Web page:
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Stranger than Fiction!

| April 3, 2013

By Thomas R. Ray, III CPBE, AMD, DRB
Tom Ray Consulting
Technical Editor

NEW YORK — March was a bizarre month.  I don’t know if it was the full moon last week, the expectation of a spring that wasn’t quite here yet or what.  Here are two examples:

I would have asked that this be published on April 1, but too many people would think this was an April Fools gag.  I swear, I couldn’t make this one up!

Where’s the Proof?

I have a client station that I’m working for on a submission to the FCC.  It involves a directional AM antenna, and we need to submit the results of a Partial Proof of Performance on the antenna system – one done before a modification, one done after.  Only problem is, the station cannot locate the full Proof of Performance of record on the antenna system.

For those not familiar with AM directional antenna systems, each one has a Proof of Performance.  Newer arrays utilize what is known as a MoM, or Moment of Methods Proof.  In this proof, stated basically, which must be recertified every two years, you electrically measure the sampling (monitoring) system, then measure the base impedances of the towers and compare them with a computer generated model.  If all agrees, you adjust the antenna according to the computer model and you’re good to go.  While there are three “reference” measurements made along critical radials, you do not need to measure these points periodically.

That being said, most Proofs are of the old fashioned variety where you need to go out and measure points in specific directions at specified distances from the antenna.  In years past, you needed to run a “Partial Proof” every third year, and a “Skeletal Proof” every year.  These days, you generally only run a Partial if you suspect something is wrong or if you make changes in the system.  The Full Proof of Performance that was completed on the antenna and submitted to the FCC at the time the antenna was constructed (or the last time a major modification was done) is used to compare the “now” readings to those obtained when the system was licensed.  In this case, we cannot locate the Full Proof, so we have nothing to compare to.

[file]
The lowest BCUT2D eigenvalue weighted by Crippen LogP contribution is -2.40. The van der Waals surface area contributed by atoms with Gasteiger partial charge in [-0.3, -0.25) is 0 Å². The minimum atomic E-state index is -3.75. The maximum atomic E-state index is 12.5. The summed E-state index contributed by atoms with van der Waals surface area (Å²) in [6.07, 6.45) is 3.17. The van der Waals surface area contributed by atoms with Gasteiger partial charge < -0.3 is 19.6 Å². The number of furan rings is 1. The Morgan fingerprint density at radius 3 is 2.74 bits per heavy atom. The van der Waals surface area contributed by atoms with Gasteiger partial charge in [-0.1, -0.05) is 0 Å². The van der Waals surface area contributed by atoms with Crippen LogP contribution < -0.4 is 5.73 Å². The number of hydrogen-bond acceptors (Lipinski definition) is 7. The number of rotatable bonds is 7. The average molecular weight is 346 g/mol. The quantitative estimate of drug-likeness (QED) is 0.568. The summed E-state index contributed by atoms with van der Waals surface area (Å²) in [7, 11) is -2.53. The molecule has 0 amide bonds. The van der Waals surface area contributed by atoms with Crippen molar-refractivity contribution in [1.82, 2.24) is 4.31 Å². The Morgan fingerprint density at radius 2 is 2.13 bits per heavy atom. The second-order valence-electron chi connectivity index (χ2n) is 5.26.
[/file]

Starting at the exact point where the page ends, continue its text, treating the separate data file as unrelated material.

So I contacted a large consulting firm in the Washington, DC area and requested, through them, a copy of the last Full Proof of record of the antenna.  Well, this was in February.  I had them on my call list about 30 days after my request.  They beat me to the call.  The call went this way:

“You may be wondering where your copy of the Proof is.”

“Yeah – I was.  I’m assuming it has to do with the weather-related closings of government offices in the DC area over the past couple of weeks?”

“You’re not going to believe this.”

“Try me.”

“One of our staff engineers almost got arrested yesterday for screaming at people in the AM branch.”


“Yes.  She wanted to know where the damn copy of the Proof was.  The Commission has a room full of lateral file cabinets.  This station’s Proof is located in the top drawer of one of the cabinets – and they can’t get the drawer open.”


“They can’t get the drawer open.  It’s stuck.  It’s been this way for three weeks.  She told them, or actually yelled at them, to get a [expletive] office supply company in and get the [expletive] thing open!”

Yeah.  I haven’t been able to get my Proof copy because the filing cabinet is broken!  They eventually have gotten into the cabinet and the Proof is presently being copied.  I told you – you can’t make this stuff up.

Our Buttons Don’t Work